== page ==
In the late afternoon students should work on doing small parts of schoolwork that will be due at the end of the week. Doing a little bit of an assignment every day will ensure that students are not stressed by the time that assignment is due.
Evening time is one of the latest points of a student’s day, so they are more tired than other times. Because of this, something productive that students can do is do simple things such as going back to finish an assignment that had stumped them or even thinking about more creative projects. Anything that doesn’t require a lot of brain power is good to work on. Students can also reflect on what went well that day and what didn’t. This gives them the opportunity to make adjustments to their schedule the following days. This was the end of Whitehead’s overview of the guide and she moved onto the next portion of the meeting, which was tips on how to study better.
Studying is something that a lot of students are familiar with, but according to Whitehead, studying well is a different story. Because of that, Whitehead stated that it is a good idea to shake up studying habits. One could start highlighting, doing practice tests, color coding or even acronyms could help.
Jasmine Barajas is another student who attended the Zoom session. When asked for advice that she would give to other students, she referred to her notes and said, “I write everything down, even if it’s not required. I feel like it helps me memorize details. Even if we don’t have to take notes, I just write down what I can and it’ll help me remember it.”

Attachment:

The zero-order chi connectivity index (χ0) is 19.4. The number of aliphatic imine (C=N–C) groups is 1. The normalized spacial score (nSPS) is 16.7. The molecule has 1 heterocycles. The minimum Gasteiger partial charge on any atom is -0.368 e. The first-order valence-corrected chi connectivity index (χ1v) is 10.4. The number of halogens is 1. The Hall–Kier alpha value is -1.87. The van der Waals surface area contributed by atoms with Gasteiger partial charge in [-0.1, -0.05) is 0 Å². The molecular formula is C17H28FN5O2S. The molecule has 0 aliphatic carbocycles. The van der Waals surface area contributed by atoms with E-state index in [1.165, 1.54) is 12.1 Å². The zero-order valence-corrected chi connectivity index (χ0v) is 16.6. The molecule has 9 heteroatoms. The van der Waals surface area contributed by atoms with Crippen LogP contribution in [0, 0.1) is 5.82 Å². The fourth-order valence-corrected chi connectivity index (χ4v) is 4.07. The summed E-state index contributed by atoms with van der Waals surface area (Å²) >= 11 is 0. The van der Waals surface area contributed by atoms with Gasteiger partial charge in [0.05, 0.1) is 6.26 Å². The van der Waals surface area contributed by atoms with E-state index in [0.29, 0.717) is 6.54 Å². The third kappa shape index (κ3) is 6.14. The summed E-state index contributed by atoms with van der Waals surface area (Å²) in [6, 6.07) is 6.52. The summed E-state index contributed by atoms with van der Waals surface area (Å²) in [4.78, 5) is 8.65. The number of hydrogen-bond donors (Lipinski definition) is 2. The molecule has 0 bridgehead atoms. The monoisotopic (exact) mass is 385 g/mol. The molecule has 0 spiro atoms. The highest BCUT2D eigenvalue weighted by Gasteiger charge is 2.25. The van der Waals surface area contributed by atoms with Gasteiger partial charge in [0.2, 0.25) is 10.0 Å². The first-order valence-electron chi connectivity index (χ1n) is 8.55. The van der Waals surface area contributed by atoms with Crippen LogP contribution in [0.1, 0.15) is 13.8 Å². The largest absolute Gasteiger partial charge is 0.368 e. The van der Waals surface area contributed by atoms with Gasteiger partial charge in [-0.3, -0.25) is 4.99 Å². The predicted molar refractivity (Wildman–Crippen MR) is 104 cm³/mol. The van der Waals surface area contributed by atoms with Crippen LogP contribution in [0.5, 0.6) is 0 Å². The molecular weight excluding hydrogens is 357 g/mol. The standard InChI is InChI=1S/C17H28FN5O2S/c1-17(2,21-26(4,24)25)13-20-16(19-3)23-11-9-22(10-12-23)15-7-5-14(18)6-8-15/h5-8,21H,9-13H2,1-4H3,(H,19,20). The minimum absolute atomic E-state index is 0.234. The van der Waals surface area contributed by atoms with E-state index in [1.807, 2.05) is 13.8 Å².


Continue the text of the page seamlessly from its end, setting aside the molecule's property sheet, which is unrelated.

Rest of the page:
Alma Guzman is another student who attended the meeting and some helpful advice that she gave to students was to practice on plastic sleeves. Guzman said, “For anatomy I would put those plastic sleeves onto pictures and diagrams and I would name them with the dry erase marker. Then I would erase and then do it again to memorize parts.” Guzman mentioned this in the context of anatomy, but regardless, it could be useful for students in other classes.
Whitehead also mentioned that one could make Zoom study rooms and meet with classmates before or after class in order to go over the material. Guzman says that she likes meeting with classmates because if they are confused about something, she can teach them the material and vice versa.
Some further tips that Whitehead gave are that if students have permission, they could record their classes in order to learn material when it is replayed.
According to Whitehead, it is not the best idea to study the night right before a test. Instead, she suggests that students study a little bit throughout the week in order for them to be able to rest on the night before their test.
As we head into the final weeks of these semesters, many students will be diving into their studies. These tips from Whitehead may just help you make it through this final stretch of the semester.
Whitehead holds various Student Health 101 meetings throughout the semester and upcoming meetings can be found on the University Events Calendar at the CSU Stanislaus website.